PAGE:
Boisterous angels


The Twelve Days of Christmas, Oregon style:


A Barbra Streisand fantasia (my personal favorite):

A music-box singalong


"Star Child" for Stephen, who is always a child at heart

Monday, December 20, 2010

putting the pieces together

More singing telegrams coming soon. In the meanwhile, I had some thoughts about SCHOOLWORK even though the semester is over.
A theme running through class this semester (and by "class" I mean the only class I cared about, my elective in Old Testament) was how to take our complex thoughts out of the academy and into the real world.

I've worked on my elevator-speech (you know, the one you give when you only have 20 seconds to speak) about what my thesis topic is, and I've settled on "analysis of the verse "She shall be saved by childbearing" through the lens of greek medical treatises on women's health in chastity and in pregnancy," which is a mouthful but it's accurate.
The paper I wrote in the Old Testament class is not so easily distilled to one sentence. The class focuses on the Persian period, post-"exile" if you choose to call it that, the 6th century BCE to the 3rd or so, as narrated by Ezra and Nehemiah's stories and witnessed in the many other Biblical texts produced during that period of time. It takes THAT complicated a sentence to even DESCRIBE the class? So no wonder the paper seems obscure. Anyway, when I started my paper, I had the idea that I would find evidence for a change in the Judean society (it's still developing and can barely be called Jewish - agh, more qualifications on my statements), a change FROM a rural society of a not very stratified social structure, with family (extended family) centered agrarian production.... TO a structure with an urban elite (those are the ones who do all the talking, and writing biblical texts) with an ignored or oppressed rural population. I looked for this change by checking the vocabulary of Biblical texts - statements such as Genesis 2's focus on the soil and its cultivation indicating a population who cared about the land - and prophets such as Hosea who call the land as partner in lament over the broken relationship between God and people. In the older texts there is a clear sense that God, land, and people are all interwoven in relationships together, and the land and its weather frequently communicate for God. We don't typically understand God that way anymore, so we go looking for when it changed, and people often point to the exile, when the Hebrew people got citified, and when they stopped understanding God as localized and saw God as universal. so that's what i went looking for.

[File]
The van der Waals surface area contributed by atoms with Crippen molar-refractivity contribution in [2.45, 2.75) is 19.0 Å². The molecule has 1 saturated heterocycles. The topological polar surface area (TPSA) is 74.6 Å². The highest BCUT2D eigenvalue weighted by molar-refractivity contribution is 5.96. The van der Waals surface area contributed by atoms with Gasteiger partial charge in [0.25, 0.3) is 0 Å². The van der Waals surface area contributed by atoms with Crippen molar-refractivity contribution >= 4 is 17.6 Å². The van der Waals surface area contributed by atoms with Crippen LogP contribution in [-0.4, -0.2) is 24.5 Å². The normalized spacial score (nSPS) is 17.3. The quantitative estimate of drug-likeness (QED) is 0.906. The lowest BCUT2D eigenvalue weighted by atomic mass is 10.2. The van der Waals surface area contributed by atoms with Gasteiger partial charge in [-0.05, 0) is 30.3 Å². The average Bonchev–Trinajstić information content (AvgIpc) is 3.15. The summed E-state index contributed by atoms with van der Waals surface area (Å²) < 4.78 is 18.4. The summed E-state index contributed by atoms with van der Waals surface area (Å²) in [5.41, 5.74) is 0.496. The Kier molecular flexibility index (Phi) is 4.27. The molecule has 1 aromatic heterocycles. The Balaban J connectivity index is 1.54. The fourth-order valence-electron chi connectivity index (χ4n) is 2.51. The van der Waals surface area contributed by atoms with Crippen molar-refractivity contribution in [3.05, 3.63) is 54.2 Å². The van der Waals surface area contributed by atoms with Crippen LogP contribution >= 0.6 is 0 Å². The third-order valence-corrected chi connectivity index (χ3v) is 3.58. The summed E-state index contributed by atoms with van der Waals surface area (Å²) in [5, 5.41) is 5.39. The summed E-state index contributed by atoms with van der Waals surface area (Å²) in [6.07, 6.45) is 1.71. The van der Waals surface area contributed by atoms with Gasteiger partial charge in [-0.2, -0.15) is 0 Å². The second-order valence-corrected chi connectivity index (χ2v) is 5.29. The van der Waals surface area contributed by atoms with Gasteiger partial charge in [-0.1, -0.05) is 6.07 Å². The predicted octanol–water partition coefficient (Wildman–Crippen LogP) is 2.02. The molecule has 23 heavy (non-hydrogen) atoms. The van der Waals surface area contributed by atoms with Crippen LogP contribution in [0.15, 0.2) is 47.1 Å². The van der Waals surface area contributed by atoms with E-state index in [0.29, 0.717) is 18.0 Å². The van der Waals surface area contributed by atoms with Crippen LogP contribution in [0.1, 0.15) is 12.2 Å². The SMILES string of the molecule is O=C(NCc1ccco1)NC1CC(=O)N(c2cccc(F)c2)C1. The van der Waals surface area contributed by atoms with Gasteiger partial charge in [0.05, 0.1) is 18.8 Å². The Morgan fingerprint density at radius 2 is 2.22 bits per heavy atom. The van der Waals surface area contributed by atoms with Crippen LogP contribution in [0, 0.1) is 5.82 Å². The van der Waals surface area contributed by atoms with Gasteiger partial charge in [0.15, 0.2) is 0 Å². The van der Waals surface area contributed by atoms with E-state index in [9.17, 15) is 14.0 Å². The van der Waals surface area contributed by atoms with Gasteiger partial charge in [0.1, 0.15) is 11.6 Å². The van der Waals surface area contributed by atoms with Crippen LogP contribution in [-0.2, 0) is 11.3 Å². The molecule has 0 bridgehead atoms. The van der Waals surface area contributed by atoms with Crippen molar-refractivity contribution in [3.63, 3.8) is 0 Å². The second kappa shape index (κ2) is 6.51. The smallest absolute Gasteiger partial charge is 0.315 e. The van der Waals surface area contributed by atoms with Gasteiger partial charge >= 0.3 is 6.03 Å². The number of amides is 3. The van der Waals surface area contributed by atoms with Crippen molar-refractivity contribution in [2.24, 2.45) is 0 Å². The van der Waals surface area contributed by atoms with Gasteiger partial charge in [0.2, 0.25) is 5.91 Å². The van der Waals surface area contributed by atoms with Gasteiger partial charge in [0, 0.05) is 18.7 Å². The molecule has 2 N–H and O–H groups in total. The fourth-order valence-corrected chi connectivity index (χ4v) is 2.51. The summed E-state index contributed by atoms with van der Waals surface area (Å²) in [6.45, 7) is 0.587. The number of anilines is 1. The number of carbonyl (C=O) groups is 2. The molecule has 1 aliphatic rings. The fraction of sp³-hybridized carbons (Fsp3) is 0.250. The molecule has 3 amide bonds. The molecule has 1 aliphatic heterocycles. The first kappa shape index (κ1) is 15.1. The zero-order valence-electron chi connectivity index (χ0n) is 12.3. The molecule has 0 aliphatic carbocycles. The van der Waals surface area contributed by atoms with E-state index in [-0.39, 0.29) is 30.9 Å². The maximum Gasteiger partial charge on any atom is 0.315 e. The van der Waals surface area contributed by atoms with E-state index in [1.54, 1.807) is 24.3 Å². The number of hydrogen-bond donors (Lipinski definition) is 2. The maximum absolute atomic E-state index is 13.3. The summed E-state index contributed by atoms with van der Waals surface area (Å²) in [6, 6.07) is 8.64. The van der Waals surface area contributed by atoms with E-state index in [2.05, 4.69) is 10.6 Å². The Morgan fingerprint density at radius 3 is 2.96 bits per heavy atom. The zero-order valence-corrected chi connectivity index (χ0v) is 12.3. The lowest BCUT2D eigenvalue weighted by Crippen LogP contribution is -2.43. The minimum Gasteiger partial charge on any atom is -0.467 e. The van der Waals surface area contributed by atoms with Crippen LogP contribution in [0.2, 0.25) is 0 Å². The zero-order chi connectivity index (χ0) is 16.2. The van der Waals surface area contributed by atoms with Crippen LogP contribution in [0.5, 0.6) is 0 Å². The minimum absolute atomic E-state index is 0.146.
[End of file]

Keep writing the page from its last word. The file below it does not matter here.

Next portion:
Guess what. I didn't find it. I found that the post-exilic texts were AS concerned with caring for the land, with God's communication to God's people through the land, and with the rights of God's people to work the land and get their basic family subsistence off it (rather than working for large landholders in a more commercial arrangement.)
Conclusion: The idea of a people (and a religion) being wholly disconnected from the land that supports them is our modern fantasy, unfounded in Biblical realities. If we continue to pursue such a disconnected lifestyle we will find it unsustainable; if we continue to justify it based on the Bible’s alleged disregard for ecological and agricultural issues, we will find ourselves trapped and condemned by the very text we look to for justification – no matter what time period of text we look to.

HA.
and what, you ask, am I going to DO about this?
I'm going to start writing little bits about this, hopefully weekly, starting in January - bite-size bloggable bits about how much the Bible thinks land is important, and how wrong we are in our modern mentality of ignoring it.
coming up. more bloggage. hurray!

Thursday, December 16, 2010

Two more singing telegrams

It was getting tedious to post them every time i made a new one.